You wouldn’t think there would be curling in the month of May but things haven’t exactly been normal in recent times.
So when Pearl Gillis and her rink of Tyra Bain, Adrianna Hendrick and Tamara Bain, based out of the Inuvik Curling Centre, took to the ice at the Canadian U18 Curling Championships in Oakville, Ont., earlier this month, it was like any other bonspiel.
Just in May.
The foursome competed on the girls side of the draw and didn’t leave without hitting the win column. In fact, they managed two victories and both of those wins came at the expense of the two Quebec teams: 6-4 over Quebec 2 on May 3 and 7-6 over Quebec 1 the following day.
Gillis admitted she and the girls were hoping for a bit more than that.
“We were looking to win more than two,” she said. “We had our ups and downs and we had some bad ends but we still played some great games and I’m really proud of the team.”
Those two victories came in pool play and were tucked in between four losses and that meant the girls would play in the C bracket of the playoff pool. They were forced to forfeit their first playoff game versus Newfoundland and Labrador because of a bug that went through everyone on the team, except Gillis, but they came back for their final contest against Prince Edward Island, which ended in a 7-3 loss.
“A lot of people on teams were getting sick,” said Gillis. “We had to forfeit because we didn’t have enough players to play.”
Before heading to Oakville, the girls got a chance to get three days of practice time in Manitoba; there was no ice in Inuvik for the girls to work on before making the trip.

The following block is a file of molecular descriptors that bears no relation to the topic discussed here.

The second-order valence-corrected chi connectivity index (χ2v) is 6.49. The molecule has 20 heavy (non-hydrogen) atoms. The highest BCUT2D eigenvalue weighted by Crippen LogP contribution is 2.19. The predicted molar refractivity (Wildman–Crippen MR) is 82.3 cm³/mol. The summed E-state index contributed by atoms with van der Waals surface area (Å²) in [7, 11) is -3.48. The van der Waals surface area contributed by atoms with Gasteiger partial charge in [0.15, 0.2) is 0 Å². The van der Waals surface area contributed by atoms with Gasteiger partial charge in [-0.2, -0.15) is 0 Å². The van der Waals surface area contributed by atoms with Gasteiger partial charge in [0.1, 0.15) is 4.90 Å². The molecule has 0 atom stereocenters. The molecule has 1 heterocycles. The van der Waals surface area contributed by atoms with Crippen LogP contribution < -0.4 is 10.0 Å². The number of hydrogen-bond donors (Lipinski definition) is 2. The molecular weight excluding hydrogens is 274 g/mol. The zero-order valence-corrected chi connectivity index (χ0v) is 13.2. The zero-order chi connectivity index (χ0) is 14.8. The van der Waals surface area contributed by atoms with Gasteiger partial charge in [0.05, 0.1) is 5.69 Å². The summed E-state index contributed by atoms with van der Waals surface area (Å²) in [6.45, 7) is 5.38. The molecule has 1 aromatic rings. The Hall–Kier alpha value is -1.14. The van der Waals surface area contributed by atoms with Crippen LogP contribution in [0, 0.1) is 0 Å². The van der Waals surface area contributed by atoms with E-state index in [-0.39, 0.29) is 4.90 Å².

“We went to a year-round rink and we were lucky to get that time,” said Gillis.
This year’s tournament is the first one in three years as it’s either been cancelled or postponed since 2020. Oakville wasn’t even the original host site for this year’s bonspiel — Timmins, Ont., was set to host it back in February but a surge of Covid-19 in the province forced Curling Canada to postpone it.
Gillis said she was just happy to get the chance to play.
“Playing it two or three months later was disappointing but we were still excited to get to play,” she said. “At least it wasn’t cancelled.”
This was the final go-round for this current set-up of Team Gillis as they will all be doing something different next year.
Gillis said she and Hendrick will be graduating in June and plan to focus on education for the time being instead of high-level curling.
“We won’t be doing it competitively,” she said. “When we get to university or college, we’ll probably get back into it but we aren’t leaving the sport completely.”